Thursday, April 18, 2024
HomeFacultyFormer Employee Admits to Stealing Over $500,000 From Unity College

Former Employee Admits to Stealing Over $500,000 From Unity College


The United States Attorney’s Office in Maine revealed that a former Unity College employee pleaded guilty to wire fraud, stealing over half a million dollars from the school.

Beth Bing, 49, of Waterville confessed last week she made unauthorized purchases on her Unity College credit card and used fraudulent telephone and email communications.

College officials revealed that Bing worked in finance for the college and racked up transactions totaling $516,834. Her responsibilities included paying the college’s bills and validating corporate credit card purchases.

Between December 2014 and October 2019, Bing “made personal purchases and payments, both over the internet and in point of sale transactions” without the knowledge or approval of Unity College officials.

Bing faces up to 20 years in prison, three years of supervised release, and a fine. Her sentence will be handed down after the US Probation Office completes a pre-sentencing investigation report.

Personal Gain

Bing, formerly Beth Safford, was given a corporate card by the university for official purposes. While all cards were paid through Unity College’s operating account at the Bangor Savings Bank, each card had an individual card number as well as the name of the employee or corporate office to which it was issued.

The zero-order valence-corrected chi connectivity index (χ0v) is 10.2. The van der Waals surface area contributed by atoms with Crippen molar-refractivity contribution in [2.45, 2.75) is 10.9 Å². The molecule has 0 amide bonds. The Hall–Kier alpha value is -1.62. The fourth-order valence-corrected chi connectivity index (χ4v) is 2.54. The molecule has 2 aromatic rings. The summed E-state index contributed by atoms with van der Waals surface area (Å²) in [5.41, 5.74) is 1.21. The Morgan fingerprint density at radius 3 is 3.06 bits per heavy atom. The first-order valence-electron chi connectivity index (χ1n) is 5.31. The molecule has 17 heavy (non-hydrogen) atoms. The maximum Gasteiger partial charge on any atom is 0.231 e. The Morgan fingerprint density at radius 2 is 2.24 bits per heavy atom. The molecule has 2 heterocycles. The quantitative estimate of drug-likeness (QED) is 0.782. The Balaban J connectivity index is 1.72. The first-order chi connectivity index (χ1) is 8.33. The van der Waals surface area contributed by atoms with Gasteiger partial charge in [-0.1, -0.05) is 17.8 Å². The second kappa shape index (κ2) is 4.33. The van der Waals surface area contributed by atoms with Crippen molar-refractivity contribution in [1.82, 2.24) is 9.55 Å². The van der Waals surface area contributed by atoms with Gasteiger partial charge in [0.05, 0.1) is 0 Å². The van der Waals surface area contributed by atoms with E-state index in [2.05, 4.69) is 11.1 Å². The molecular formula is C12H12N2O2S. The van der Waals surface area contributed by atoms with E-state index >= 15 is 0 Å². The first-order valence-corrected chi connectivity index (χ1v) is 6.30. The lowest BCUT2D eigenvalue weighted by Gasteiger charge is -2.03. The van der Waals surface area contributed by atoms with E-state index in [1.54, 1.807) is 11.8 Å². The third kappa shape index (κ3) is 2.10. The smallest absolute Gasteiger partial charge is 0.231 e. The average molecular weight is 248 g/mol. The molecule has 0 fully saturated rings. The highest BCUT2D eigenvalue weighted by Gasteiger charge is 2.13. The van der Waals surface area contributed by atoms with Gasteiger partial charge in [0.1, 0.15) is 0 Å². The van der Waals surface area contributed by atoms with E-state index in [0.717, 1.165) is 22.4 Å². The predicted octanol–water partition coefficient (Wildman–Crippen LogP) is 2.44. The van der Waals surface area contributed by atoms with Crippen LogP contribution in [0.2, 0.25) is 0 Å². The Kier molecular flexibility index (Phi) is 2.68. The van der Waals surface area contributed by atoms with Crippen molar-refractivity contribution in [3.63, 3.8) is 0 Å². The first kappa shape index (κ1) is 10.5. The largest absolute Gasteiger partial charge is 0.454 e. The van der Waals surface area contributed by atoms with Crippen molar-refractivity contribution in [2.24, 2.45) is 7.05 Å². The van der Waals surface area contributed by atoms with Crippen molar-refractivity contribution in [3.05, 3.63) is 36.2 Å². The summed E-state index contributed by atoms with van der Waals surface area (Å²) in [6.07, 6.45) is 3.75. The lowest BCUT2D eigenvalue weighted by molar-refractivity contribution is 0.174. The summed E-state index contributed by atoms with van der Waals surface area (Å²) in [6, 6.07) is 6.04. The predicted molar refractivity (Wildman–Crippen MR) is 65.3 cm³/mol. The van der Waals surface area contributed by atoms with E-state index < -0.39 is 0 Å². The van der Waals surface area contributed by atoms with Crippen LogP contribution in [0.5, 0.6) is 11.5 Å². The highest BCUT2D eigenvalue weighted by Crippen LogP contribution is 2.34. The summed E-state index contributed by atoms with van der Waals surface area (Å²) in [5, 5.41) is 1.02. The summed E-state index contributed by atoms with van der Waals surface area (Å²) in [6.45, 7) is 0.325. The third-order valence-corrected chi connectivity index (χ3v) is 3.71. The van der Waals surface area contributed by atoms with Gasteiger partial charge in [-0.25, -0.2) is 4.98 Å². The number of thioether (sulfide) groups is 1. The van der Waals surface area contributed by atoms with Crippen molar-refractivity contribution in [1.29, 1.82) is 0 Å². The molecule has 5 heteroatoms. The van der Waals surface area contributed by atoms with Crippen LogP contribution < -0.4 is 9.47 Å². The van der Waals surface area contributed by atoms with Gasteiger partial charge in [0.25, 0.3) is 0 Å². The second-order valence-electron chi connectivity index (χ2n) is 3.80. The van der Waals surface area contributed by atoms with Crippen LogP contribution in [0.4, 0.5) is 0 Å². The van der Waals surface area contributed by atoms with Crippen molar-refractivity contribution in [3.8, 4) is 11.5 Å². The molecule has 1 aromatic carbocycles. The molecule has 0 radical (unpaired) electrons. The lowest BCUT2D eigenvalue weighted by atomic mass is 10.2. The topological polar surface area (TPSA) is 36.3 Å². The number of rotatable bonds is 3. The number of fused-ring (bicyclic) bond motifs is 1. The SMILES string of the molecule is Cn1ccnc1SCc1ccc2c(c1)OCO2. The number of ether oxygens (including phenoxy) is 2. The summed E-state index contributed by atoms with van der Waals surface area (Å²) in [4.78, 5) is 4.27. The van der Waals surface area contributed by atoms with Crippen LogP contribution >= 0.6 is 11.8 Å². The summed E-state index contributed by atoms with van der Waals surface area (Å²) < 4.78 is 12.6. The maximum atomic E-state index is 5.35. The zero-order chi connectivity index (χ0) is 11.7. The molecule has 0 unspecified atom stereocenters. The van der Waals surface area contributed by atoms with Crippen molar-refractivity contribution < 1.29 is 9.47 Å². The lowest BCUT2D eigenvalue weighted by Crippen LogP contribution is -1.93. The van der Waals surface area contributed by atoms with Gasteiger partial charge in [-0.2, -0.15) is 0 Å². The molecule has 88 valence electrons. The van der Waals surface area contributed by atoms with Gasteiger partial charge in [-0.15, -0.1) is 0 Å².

After executing a search warrant at Bing’s home, law enforcement officers found several fraudulently purchased items. Court documents reveal that in August 2018, Bing used the college’s credit card to purchase goods from Amazon totaling $150.84, including a wedding dress.

She also made purchases at Cigaret Shopper on 87 Armory Road in Waterville and used the card to get a $4,000 cash advance. 

Unity College officials said on Tuesday they were grateful “to the FBI and U.S. Attorney’s Office for the diligent investigation of this matter and swift resolution of the criminal process upon our request.”

Wire Fraud

This year, several university employees have been investigated and charged for wire fraud. In July, 35-year-old Doemini Mosley, a former top director at the Howard University Bursar’s Office, was charged with one count of conspiracy to commit wire fraud. He pleaded guilty to stealing nearly $140,000 from the university.

Five months earlier, Anming Hu, an Associate Professor at the University of Tennessee Knoxville, was charged with three counts of wire fraud and three counts of making false statements. Hu committed fraud by hiding his relationship with a Chinese university while receiving funding from NASA.

A third employee, 63-year-old University of Arkansas Professor Simon Saw-Teong Ang was charged with 42 counts of wire fraud and two counts of passport fraud in July. 

The last two incidents are related to American efforts to protect the US research and development sector against Chinese influence.

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